Thursday, September 26, 2019

Kate Marvel on Jonathan Franzen

Environmental & Science Education
STEM
Climate Change
Nature of Science
Edward Hessler

Kate Marvel came to climate science via a Ph.D. in theoretical physics. That background has served her well as a climate modeler at the NASA Goddard Institute for Space Studies. She also writes a regular column, "Hot Planet," for Scientific American (SA).

Widely acclaimed novelist and essayist Jonathan Franzen wrote an essay under the occasional Cultural Comment section of The New Yorker on September 8, 2019. I've not read What if We Stopped Pretending but trust him to have provided the takeaway in the subtitle. The climate apocalypse is coming. To prepare for it, we need to admit that we can't prevent it.

Kate disagrees. Strongly. The title of her SA Hot Planet column pulls no punches, e.g., the title: Shut Up, Franzen. And like Franzen, she provides her takeaway in the subtitle: Climate change is real, and things will get worse. But because we understand the driver of potential doom, it's a choice, not a foregone conclusion. 

Marvel notes that we've "had the potential for total annihilation since 1945, and the capacity for localized mayhem for as long as societies have existed." She goes on to describe the basic physics of not doing anything, "the easy choice of a slow destruction through inaction....." In other words doom IS a possibility. There are no guarantees. Marvel tells us about the science to which we must listen whether we like it or not. Evidence not belief.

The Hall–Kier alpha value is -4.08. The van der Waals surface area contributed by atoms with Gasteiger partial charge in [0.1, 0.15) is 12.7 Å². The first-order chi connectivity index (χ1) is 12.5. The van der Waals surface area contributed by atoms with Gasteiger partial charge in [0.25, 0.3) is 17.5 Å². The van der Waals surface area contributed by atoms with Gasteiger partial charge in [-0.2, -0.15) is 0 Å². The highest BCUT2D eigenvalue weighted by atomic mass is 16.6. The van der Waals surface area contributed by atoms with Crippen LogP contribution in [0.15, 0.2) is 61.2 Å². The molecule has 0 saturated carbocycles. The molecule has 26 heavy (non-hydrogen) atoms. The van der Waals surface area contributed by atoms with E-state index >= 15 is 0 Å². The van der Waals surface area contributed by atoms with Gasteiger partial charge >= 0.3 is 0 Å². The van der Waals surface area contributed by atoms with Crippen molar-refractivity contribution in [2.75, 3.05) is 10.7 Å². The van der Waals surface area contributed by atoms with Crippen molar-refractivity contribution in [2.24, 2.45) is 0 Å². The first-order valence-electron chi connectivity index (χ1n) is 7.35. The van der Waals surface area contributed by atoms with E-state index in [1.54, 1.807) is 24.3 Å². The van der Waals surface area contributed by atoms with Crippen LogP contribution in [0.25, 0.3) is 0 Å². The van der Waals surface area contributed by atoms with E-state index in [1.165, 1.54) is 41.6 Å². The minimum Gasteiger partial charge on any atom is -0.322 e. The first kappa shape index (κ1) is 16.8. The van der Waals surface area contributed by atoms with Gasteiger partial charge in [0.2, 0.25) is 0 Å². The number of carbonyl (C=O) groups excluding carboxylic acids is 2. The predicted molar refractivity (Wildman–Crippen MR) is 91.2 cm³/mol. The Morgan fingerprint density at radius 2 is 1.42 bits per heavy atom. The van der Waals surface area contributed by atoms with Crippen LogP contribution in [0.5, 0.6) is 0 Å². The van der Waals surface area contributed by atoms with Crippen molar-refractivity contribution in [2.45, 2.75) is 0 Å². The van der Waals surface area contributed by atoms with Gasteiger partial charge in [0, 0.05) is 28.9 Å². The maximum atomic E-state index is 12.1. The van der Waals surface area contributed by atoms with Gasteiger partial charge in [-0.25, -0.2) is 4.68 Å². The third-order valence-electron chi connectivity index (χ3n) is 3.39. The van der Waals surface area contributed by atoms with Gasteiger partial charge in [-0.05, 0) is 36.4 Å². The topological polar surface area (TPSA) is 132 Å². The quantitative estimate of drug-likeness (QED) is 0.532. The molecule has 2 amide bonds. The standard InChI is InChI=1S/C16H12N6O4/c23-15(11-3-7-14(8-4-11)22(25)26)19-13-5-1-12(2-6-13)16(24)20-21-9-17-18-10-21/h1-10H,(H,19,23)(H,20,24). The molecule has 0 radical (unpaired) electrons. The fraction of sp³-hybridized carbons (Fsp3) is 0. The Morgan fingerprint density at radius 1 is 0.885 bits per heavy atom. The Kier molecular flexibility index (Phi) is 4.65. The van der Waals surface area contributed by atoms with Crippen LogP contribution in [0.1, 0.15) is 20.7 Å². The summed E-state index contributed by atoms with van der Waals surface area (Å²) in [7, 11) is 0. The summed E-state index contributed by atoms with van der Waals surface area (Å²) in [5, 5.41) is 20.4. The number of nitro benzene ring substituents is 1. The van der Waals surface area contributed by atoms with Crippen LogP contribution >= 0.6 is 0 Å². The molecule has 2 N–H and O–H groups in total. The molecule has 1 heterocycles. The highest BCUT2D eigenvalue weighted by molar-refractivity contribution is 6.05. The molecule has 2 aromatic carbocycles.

In the end what is required is "concerted action" and whether this is possible is not known. Human nature? Politics? Economics? Other? Dr. Marvel closes on the side of human possibility, written the way a writer would write. What an incredible planet.

But I am a scientist, which means I believe in miracles. I live on one. We are improbable life on a perfect planet. No other place in the Universe has nooks or perfect mountaintops or small and beautiful gardens. A flower in a garden is an exquisite thing, rooted in soil formed from old rocks broken by weather. It breathes in sunlight and carbon dioxide and conjures its food as if by magic. For the flower to exist, a confluence of extraordinary things must happen. It needs land and air and light and water, all in the right proportion, and all at the right time. Pick it, isolate it, and watch it wither. Flowers, like people, cannot grow alone.

 

No comments:

Post a Comment